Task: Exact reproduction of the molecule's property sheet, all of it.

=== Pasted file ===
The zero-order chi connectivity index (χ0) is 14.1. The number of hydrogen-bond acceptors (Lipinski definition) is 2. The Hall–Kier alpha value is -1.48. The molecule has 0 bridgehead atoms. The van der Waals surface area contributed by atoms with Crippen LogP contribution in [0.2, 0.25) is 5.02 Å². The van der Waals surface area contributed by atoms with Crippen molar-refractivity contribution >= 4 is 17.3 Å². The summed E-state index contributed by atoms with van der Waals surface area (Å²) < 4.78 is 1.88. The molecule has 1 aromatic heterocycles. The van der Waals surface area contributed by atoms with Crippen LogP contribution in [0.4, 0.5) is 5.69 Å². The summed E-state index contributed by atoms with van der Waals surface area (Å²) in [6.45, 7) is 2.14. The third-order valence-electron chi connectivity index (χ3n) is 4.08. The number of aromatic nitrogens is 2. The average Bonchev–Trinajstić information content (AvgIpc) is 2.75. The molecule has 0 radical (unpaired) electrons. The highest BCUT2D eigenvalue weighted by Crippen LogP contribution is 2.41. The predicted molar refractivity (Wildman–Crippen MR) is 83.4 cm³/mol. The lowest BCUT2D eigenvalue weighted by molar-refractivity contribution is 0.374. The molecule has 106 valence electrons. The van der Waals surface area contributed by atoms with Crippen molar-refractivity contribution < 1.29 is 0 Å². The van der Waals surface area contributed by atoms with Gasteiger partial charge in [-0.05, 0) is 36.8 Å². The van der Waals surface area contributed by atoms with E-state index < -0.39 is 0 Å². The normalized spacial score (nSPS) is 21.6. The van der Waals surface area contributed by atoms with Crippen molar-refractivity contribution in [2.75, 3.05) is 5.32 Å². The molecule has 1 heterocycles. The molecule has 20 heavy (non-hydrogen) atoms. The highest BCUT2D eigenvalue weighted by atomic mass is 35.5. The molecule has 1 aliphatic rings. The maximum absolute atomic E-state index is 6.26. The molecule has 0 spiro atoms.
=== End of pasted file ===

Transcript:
The zero-order chi connectivity index (χ0) is 14.1. The number of hydrogen-bond acceptors (Lipinski definition) is 2. The Hall–Kier alpha value is -1.48. The molecule has 0 bridgehead atoms. The van der Waals surface area contributed by atoms with Crippen LogP contribution in [0.2, 0.25) is 5.02 Å². The van der Waals surface area contributed by atoms with Crippen molar-refractivity contribution >= 4 is 17.3 Å². The summed E-state index contributed by atoms with van der Waals surface area (Å²) < 4.78 is 1.88. The molecule has 1 aromatic heterocycles. The van der Waals surface area contributed by atoms with Crippen LogP contribution in [0.4, 0.5) is 5.69 Å². The summed E-state index contributed by atoms with van der Waals surface area (Å²) in [6.45, 7) is 2.14. The third-order valence-electron chi connectivity index (χ3n) is 4.08. The number of aromatic nitrogens is 2. The average Bonchev–Trinajstić information content (AvgIpc) is 2.75. The molecule has 0 radical (unpaired) electrons. The highest BCUT2D eigenvalue weighted by Crippen LogP contribution is 2.41. The predicted molar refractivity (Wildman–Crippen MR) is 83.4 cm³/mol. The lowest BCUT2D eigenvalue weighted by molar-refractivity contribution is 0.374. The molecule has 106 valence electrons. The van der Waals surface area contributed by atoms with Crippen molar-refractivity contribution < 1.29 is 0 Å². The van der Waals surface area contributed by atoms with Gasteiger partial charge in [-0.05, 0) is 36.8 Å². The van der Waals surface area contributed by atoms with E-state index < -0.39 is 0 Å². The normalized spacial score (nSPS) is 21.6. The van der Waals surface area contributed by atoms with Crippen molar-refractivity contribution in [2.75, 3.05) is 5.32 Å². The molecule has 1 heterocycles. The molecule has 20 heavy (non-hydrogen) atoms. The highest BCUT2D eigenvalue weighted by atomic mass is 35.5. The molecule has 1 aliphatic rings. The maximum absolute atomic E-state index is 6.26. The molecule has 0 spiro atoms.